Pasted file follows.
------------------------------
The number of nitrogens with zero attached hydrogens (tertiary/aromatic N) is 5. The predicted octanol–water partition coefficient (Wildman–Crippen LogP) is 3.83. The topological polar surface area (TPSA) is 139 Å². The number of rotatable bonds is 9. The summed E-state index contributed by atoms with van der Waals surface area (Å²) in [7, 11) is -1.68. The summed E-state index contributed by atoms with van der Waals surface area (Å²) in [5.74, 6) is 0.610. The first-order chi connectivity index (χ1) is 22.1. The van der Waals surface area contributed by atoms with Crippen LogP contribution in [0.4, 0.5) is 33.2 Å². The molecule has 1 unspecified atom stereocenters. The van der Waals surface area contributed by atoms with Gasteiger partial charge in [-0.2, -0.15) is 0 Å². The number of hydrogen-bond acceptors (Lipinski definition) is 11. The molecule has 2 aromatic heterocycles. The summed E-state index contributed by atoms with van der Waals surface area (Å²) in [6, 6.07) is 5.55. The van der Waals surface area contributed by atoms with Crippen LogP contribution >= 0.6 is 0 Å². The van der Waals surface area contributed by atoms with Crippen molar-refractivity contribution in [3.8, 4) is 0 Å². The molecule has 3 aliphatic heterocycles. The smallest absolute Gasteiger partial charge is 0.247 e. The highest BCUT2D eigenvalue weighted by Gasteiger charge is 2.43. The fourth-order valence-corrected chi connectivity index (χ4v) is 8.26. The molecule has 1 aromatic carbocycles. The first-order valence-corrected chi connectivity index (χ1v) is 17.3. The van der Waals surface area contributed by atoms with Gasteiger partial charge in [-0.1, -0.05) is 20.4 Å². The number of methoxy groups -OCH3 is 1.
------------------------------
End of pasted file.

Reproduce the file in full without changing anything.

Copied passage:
The number of nitrogens with zero attached hydrogens (tertiary/aromatic N) is 5. The predicted octanol–water partition coefficient (Wildman–Crippen LogP) is 3.83. The topological polar surface area (TPSA) is 139 Å². The number of rotatable bonds is 9. The summed E-state index contributed by atoms with van der Waals surface area (Å²) in [7, 11) is -1.68. The summed E-state index contributed by atoms with van der Waals surface area (Å²) in [5.74, 6) is 0.610. The first-order chi connectivity index (χ1) is 22.1. The van der Waals surface area contributed by atoms with Crippen LogP contribution in [0.4, 0.5) is 33.2 Å². The molecule has 1 unspecified atom stereocenters. The van der Waals surface area contributed by atoms with Gasteiger partial charge in [-0.2, -0.15) is 0 Å². The number of hydrogen-bond acceptors (Lipinski definition) is 11. The molecule has 2 aromatic heterocycles. The summed E-state index contributed by atoms with van der Waals surface area (Å²) in [6, 6.07) is 5.55. The van der Waals surface area contributed by atoms with Crippen LogP contribution >= 0.6 is 0 Å². The van der Waals surface area contributed by atoms with Crippen molar-refractivity contribution in [3.8, 4) is 0 Å². The molecule has 3 aliphatic heterocycles. The smallest absolute Gasteiger partial charge is 0.247 e. The highest BCUT2D eigenvalue weighted by Gasteiger charge is 2.43. The fourth-order valence-corrected chi connectivity index (χ4v) is 8.26. The molecule has 1 aromatic carbocycles. The first-order valence-corrected chi connectivity index (χ1v) is 17.3. The van der Waals surface area contributed by atoms with Gasteiger partial charge in [-0.1, -0.05) is 20.4 Å². The number of methoxy groups -OCH3 is 1.